Michael Jordan was the biggest star on Earth at a time where basketball was stalling.
He got knocked down, mentally and physically, in a time where the rules were different and thugs were able to impose their will on this, a non-contact sport. He rose above it all, hitting ‘The Shot’ and giving us ‘The Shrug’, all the while being famously intense to such an extent that he would punch on with teammates in practice and freeze out opponents on court.
I mean, he even defeated aliens in a movie.
He won whenever he made the NBA Finals, which is incredible when you consider he did it six times. Oh, and he was also MVP in all six of those series.
Now you could argue the quality of some of the opposition, but let’s not do that because he beat everyone who came across his path. The other side of the coin is that he lost three straight times in the first round, then once in the second round and twice more in the conference finals before scaling the mountain.
In those last three losses, their nemesis was the Detroit Pistons who made life a (physical) living hell for Jordan. Once he found his way past the Pistons, the only things that stopped him were retirement and/or boredom.
By any measure, Jordan was the greatest of his time. No-one had averaged more points, played better two-way basketball or simply, just won when he needed to. Across 13 seasons as a Chicago Bull, his numbers were beyond reprisal – 31.5 points, 6.3 rebounds, 5.4 assists, 2.5 steals on impressive shooting percentages.
All that while playing almost 39 minutes a game and playing all 82 games in seven seasons and missing just another seven games in five other seasons combined.
Opposing arenas were littered in Bulls jerseys every night, much like they are with the Warriors in 2018. Everyone wanted a glimpse of the guy who would walk in and rip the heart out of your chest if it meant winning the game.
A few years back, LeBron James talked about chasing a ghost, with that ghost being Jordan. On Sunday night, James (aged 33) played all 48 minutes of an elimination playoff game in the cauldron that is Boston’s home floor and dominated, despite his best teammate being Jeff Green.
Granted, the opposition were missing their two best players but have the most versatile, switchable defence in basketball and based their entire scheme around stopping James, but it was futile. Oh, and they were undefeated through ten games at home and had everything going their way expect one key thing – they didn’t have The King.
That nickname has often seemed misplaced, as he bumbled his way through The Decision and found it hard to overpower J.J.Barea in the 2011 Finals. His body language has often left plenty to be desired, and he was widely criticised earlier in the playoffs for cruising through some games and looked disgusted with his teammates.
However, for all those flaws there can be no doubt now that he deserves his place alongside Jordan and a few others on the NBA’s Mt. Rushmore. Detractors will argue that he won’t match Jordan’s title haul, and they will be right. But he is about to compete in his ninth NBA Finals series, and his eighth in succession.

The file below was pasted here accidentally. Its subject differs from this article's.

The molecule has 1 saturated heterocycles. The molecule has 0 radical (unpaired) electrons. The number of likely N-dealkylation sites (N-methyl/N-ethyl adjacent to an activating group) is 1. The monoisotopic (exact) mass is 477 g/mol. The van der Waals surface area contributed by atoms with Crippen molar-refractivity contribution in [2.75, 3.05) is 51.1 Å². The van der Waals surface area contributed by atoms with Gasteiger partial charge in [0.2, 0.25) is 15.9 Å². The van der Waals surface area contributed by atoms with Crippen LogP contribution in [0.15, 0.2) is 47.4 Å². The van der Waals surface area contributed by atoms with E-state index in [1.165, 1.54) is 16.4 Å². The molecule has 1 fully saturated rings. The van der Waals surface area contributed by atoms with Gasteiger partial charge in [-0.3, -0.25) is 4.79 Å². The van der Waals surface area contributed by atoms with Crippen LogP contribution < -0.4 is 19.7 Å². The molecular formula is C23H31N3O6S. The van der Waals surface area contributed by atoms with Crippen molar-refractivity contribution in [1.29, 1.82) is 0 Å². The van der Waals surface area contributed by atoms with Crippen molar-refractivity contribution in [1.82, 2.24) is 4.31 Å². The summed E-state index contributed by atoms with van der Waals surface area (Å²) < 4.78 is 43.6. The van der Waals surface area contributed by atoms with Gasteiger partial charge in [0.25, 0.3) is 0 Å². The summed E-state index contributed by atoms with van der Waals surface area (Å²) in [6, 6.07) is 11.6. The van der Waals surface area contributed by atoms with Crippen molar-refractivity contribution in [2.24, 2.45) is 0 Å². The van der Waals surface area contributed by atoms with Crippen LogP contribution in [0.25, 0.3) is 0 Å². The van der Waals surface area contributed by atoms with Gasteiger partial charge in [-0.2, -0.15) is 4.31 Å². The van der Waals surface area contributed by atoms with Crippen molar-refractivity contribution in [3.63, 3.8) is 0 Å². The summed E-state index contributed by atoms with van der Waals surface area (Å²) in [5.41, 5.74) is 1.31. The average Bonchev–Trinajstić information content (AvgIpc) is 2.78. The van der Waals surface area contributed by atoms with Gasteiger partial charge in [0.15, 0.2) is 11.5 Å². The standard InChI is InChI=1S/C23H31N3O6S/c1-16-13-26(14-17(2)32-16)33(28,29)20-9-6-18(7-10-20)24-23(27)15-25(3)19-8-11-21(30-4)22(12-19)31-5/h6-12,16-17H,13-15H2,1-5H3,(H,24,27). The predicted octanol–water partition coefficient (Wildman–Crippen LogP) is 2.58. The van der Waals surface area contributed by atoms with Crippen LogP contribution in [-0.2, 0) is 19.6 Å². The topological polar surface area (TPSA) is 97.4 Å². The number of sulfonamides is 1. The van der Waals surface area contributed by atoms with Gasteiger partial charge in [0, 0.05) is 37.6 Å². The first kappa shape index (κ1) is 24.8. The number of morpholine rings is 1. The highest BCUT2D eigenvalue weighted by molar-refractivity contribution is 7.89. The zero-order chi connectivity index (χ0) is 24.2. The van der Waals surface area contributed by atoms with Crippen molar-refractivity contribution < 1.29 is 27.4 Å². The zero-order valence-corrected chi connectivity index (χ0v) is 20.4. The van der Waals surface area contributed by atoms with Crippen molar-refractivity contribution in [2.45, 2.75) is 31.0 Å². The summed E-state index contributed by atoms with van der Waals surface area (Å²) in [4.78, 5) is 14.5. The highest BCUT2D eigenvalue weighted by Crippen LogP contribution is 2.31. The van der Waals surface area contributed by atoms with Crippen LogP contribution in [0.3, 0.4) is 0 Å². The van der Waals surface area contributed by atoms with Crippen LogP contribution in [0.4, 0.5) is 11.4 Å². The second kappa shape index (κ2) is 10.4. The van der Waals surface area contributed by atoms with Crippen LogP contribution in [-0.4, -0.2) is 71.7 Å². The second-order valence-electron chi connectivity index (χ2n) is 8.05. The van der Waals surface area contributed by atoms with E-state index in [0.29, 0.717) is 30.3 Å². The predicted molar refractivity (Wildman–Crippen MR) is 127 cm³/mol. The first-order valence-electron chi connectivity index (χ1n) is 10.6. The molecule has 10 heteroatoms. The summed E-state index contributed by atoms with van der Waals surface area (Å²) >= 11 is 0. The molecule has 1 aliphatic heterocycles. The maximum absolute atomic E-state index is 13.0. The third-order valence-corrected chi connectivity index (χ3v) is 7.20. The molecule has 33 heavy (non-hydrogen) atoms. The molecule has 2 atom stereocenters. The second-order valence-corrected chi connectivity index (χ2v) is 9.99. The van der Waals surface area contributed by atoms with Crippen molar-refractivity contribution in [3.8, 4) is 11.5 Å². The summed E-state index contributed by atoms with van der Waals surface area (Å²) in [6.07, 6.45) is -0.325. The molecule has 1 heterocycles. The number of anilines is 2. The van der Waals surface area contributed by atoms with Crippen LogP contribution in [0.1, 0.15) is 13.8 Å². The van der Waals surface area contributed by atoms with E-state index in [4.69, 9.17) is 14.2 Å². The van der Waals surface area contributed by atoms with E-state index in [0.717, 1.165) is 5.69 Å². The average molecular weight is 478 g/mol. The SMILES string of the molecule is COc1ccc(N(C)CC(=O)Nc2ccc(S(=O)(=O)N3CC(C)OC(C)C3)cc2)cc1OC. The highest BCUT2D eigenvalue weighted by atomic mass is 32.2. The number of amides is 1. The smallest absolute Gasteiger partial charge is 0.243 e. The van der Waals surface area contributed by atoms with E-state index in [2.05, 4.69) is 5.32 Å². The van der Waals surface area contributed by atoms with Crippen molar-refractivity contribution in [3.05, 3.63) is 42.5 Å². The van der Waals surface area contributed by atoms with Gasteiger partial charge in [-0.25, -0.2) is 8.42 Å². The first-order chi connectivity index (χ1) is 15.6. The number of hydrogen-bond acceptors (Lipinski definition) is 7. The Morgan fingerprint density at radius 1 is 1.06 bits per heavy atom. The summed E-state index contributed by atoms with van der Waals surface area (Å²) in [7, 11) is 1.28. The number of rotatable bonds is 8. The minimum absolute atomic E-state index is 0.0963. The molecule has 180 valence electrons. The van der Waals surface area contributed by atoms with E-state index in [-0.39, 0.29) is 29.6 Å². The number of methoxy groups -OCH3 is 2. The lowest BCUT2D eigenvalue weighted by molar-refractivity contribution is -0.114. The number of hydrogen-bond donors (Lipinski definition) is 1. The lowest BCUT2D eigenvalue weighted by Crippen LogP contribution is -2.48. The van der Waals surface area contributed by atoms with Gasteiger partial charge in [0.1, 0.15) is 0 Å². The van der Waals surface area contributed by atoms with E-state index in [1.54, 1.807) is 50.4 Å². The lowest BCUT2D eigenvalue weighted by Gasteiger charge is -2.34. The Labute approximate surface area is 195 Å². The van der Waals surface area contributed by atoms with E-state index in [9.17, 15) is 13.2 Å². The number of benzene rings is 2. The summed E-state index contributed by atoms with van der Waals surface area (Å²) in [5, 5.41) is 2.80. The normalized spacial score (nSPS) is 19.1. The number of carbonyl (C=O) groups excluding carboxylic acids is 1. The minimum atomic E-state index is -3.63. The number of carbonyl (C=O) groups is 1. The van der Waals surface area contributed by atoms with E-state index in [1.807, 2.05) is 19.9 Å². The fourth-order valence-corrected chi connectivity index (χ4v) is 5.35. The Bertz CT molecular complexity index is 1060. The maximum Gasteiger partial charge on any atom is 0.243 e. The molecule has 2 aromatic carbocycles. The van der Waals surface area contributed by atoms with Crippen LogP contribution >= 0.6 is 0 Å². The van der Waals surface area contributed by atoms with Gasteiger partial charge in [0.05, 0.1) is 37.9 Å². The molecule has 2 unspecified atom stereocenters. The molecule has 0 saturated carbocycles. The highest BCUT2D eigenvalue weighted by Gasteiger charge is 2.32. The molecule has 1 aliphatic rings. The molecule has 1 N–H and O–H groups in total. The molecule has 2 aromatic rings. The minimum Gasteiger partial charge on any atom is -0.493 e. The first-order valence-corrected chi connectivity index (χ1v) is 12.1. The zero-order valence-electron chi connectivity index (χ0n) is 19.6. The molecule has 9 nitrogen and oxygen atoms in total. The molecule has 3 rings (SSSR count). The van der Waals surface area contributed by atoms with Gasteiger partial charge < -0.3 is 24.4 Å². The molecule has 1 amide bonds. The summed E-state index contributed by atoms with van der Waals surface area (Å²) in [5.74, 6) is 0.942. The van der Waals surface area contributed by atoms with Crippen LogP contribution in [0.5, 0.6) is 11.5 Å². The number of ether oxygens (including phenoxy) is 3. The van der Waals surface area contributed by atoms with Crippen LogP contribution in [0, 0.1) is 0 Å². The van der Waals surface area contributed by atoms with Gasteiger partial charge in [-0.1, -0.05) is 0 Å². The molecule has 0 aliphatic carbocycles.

His current team is so bereft of talent that it is remarkable that we are having this conversation again. If he needs to post up, he does that. In Game 6 against Boston, he closed the game with back-to-back fade away three pointers and does what he wants offensively. If his teammates had hit the wide-open shots he continued to tee up in Game 7, that game is done by half time.
He passes to the pocket of players, time and time again, who are paid to make open shots and they miss those shots – how is that his fault? If Steve Kerr misses a wide open shot from Jordan’s pass in the 1998 Finals, maybe the Bulls don’t win a ring?
Would Jordan have been chastised for making the right basketball move, and not shooting, when passing to a paid shooter who missed an open shot? I bet we wouldn’t have done.
To try and break down the numbers does not do James any justice. In season 15, Game 1 of the NBA Finals will be Game #100 for James without a miss. He averaged 27.5 points, 8.6 rebounds and 9.1 assists a game and shot 54.2 per cent from the field and has bumped those numbers up to 34.0, 9.2 and 8.8 at still 54.2 per cent from the field in the playoffs.
Aside from his rookie season, he has never slipped under 25 points, 6 rebounds and 6 assists a game. His playoff record is even better, and he has won the last Game 7’s in which he has competed. He is 33 years old, and still clearly the best player in the game (some arguments have been made for Kevin Durant, but this year’s playoffs have put that nonsense to rest)
Going into today’s game, it was expected that he would throw up a 40-12-12 but also accepted that it may not be enough. For the basketball world to be so blasé about those numbers is absurd, and TV commentary coverage was moving between criticising him for not being aggressive enough (because, in Mark Jackson’s words, that’s what MJ would do) and praising him for being a facilitator.
But he did what he does, and what he always does, and we now move onto the NBA Finals and expect he will fly the flag but again lose against a far, far superior opponent. If he doesn’t win at least one game off his own back, he will be chastised.
If he cannot drag a fatally flawed team to a long series against a team that may have four of the best five players on the court, imbeciles will mock him and point to ‘another NBA Finals loss when MJ has none’.
To make this about Jordan versus James is pointless, and a waste of our time as fans. We should enjoy every minute of watching a guy who is crafting a career that is at least the equal of anyone else in NBA history. To argue against that is to argue against logic, should let’s all just sit back and acknowledge the Greatness that is LeBron.